Dying To Live
PublisherOrenda Books
Date Published12 July 2017
Price£ 8.99

Dying To Live

by Michael Stanley

A dead bushman is only the first of a series of deaths brought to the attention of Assistant Superintendent ‘Kubu’ Bengu and Detective Samantha Khama.


This is the fifth outing for detective Kubu of the Botswana Criminal Investigation Department, where once again traditional medicine is at the heart of evil goings-on. A bushman is found dead following an assault, An autopsy discovers that the man is physically in a much better condition than would be expected for a man reportedly well over 100 years of age.

Shortly thereafter the wife of a witch doctor, Ramala, reports him missing. Kubu’s assistant Samantha takes the case. Samantha is sceptical at first; her past cases have left her with no love for the dispensers of traditional medicine, muti, who rely on the desperation of the uninformed, and have been known to use the body parts of young girls in their prescriptions.

Another person is soon registered missing, an American named Collins, who was visiting the area supposedly to gather evidence of bushmen acting as custodians of the oral history of their culture. Kubu, however, feels that Collins too was involved in a search for medicine, in his case with a view to identifying its make-up and manufacturing it in industrial quantities for profit.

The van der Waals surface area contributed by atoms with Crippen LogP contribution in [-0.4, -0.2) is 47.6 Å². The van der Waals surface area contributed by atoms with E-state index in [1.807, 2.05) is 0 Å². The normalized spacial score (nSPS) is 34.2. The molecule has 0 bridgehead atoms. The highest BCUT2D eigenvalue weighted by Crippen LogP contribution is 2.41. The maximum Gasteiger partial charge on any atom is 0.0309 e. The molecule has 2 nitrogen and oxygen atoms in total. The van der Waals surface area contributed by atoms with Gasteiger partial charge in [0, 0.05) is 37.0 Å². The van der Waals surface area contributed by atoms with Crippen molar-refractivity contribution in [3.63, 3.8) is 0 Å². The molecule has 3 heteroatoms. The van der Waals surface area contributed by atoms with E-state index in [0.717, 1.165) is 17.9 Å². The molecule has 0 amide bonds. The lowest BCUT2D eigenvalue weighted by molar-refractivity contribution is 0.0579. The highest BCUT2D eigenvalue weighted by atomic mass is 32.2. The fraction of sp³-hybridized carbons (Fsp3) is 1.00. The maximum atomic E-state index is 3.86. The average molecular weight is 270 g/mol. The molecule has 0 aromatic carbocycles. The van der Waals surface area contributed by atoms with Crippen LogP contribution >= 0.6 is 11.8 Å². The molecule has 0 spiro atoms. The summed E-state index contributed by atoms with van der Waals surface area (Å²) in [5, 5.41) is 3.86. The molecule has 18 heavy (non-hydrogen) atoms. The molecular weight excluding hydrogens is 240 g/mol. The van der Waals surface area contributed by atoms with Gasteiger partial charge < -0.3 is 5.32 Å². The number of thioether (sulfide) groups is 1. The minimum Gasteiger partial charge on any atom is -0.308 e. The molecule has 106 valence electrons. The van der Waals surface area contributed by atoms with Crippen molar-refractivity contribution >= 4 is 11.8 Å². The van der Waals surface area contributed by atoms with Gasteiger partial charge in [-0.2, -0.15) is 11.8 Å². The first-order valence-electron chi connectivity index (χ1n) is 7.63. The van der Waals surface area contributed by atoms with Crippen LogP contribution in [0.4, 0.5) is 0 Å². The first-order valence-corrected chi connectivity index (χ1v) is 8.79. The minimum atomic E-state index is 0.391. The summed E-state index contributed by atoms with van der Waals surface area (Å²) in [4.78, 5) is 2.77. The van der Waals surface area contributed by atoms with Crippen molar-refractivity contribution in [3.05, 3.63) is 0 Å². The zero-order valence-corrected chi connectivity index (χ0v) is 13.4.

A connection between these cases seems probable, but for a long time the details remain elusive. As usual, Kubu and Samantha pursue the investigation with vigour and intelligence and eventually crack the case. The subject is given a very personal meaning to Kubu by the illness of his adopted daughter Nono, who is HIV+ and not responding well to prescribed retroviral medicines. His wife Joy is so concerned that she presses Kubu to obtain muti for her. Kubu is torn between his wish to placate his wife and his belief that such medicines are a merely a product of superstition.

Notwithstanding the exotic nature of the setting, the African landscape, the foreign words (for which a brief glossary is given), the bushmen and the traditional beliefs, there is much here that is familiar. Kubu has a boss who wants results but doesn’t want to hear about problems, and a sergeant in the bush who is less than enthusiastic and delegates everything he can to subordinates. There is a high standard of professionalism evident with the evidence technicians and throughout the team: this is not third-world policing.

Kubu still has the strong interest in food and drink and the all-embracing love for his family which makes him such a charming character. This gentle detective is nonetheless capable of steely resolve where necessary, and he plays a good game of bluff to expose the prime movers. The book sustains the quality of earlier titles; in fact I think the series may be getting better.

Reviewed 30 September 2017 by Chris Roberts